First appeared in The Atlantic Journal-Constitution on February 12, 2015. Written by Dr. Patrice Harris.
Metropolitan Atlanta has the dubious distinction of having one of the highest rates of HIV/AIDS in America. That is unacceptable. We can do better. We must do better.
Advances in the treatment and prevention of HIV have reinvigorated hope that the end of AIDS is in sight. We now know that people with HIV, who are on ongoing antiretroviral treatment, not only can improve their own health, but can reduce the risk of spreading the disease to others by as much as 96 percent. That is a huge development.
Additionally, pre-exposure prophylaxis or PrEP – a once-daily pill available by prescription – is a highly effective, added option we now have to reduce the risk for those who are negative. When used correctly, PrEP is more than 90 percent effective protecting against HIV. Coupled with the use of condoms, which protect against HIV and many other sexually transmitted diseases, these are powerful tools at our disposal.
So what’s holding us back?
For one, many people in Atlanta and across the country are unaware of these game-changing developments. According to the Centers for Disease Control and Prevention, only 3 in 10 people with HIV in the U.S. have the virus “under control” through treatment. Fulton County fares better, with 4 of 10 having the virus under control.
And though HIV has touched many lives, we are not talking about it – not with our families, friends, partners or even health care providers. A recent survey from the Kasier Family Foundation finds more than 3 in 4 Americans say HIV rarely, if ever, comes up in conversation. As a result, misperceptions persist. When it comes to HIV, too many people are still acting on fear, not knowledge.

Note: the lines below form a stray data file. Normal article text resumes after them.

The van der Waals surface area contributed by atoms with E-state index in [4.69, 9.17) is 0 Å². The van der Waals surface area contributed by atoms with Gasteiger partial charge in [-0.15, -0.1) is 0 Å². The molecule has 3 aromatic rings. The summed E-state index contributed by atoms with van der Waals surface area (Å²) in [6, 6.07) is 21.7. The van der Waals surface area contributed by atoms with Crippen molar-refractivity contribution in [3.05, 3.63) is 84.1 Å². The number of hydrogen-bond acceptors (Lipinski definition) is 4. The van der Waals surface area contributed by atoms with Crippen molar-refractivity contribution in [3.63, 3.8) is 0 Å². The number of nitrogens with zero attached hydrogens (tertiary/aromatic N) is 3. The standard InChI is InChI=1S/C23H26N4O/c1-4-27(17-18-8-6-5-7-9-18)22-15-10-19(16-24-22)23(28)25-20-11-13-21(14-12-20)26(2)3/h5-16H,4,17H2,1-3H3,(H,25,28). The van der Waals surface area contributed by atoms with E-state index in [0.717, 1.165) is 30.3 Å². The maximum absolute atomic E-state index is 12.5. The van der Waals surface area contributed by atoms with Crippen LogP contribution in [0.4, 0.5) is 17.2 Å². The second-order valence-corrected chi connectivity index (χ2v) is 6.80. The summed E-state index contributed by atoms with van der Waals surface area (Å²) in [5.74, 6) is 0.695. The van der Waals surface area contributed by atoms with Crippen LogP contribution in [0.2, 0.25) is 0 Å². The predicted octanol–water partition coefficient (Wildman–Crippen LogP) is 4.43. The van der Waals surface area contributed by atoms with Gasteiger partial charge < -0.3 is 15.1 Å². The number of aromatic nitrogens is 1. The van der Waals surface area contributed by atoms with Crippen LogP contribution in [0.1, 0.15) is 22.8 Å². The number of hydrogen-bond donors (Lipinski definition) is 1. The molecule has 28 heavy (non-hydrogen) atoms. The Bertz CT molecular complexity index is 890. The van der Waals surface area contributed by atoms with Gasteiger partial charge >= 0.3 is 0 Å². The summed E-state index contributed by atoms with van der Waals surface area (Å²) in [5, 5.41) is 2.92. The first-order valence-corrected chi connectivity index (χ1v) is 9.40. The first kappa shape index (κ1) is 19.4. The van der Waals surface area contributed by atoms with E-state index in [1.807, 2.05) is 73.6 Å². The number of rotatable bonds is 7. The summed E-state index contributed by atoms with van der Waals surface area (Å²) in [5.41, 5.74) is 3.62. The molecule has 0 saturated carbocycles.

To close the information gap and reduce stigma, Fulton and DeKalb counties joined with the organization Greater Than AIDS to make Atlanta just that “greater than AIDS.” Media and community messages featuring local health care providers at the forefront of the HIV response will begin appearing this month to educate about prevention and treatment options available today. Future phases of the campaign will highlight the important role played by loved ones in the health and well-being of people with HIV.
A critical first step is that all Atlantans know their HIV status. So we will also expand testing to get more people diagnosed and into care as quickly as possible. If you are HIV-positive, we can get you on treatments to keep you healthy and help prevent further transmission. And if you are HIV-negative, we can help you stay negative.
The Fulton County Board of Commissioners in December approved a resolution creating a task force on HIV/AIDS, reinforcing its long-standing policies to stem the transmission of the disease. Recommendations of these stakeholders and interested parties in the areas of prevention and treatment, public education, advocacy, housing and related issues are vital to all efforts to eradicate HIV/AIDS.
At the Fulton County Department of Health and Wellness, we are dedicated to providing information and services to the people of metro Atlanta. But we can’t do it alone. We need everyone involved. We need the faith community, businesses, community organizations – and you.
Whether you are HIV-positive or -negative, everyone has a role to play. Be informed. Talk with your loved ones. Know your status. And if you or someone you know is HIV-positive, support them in getting treatment and care. Together, we are “greater than AIDS.”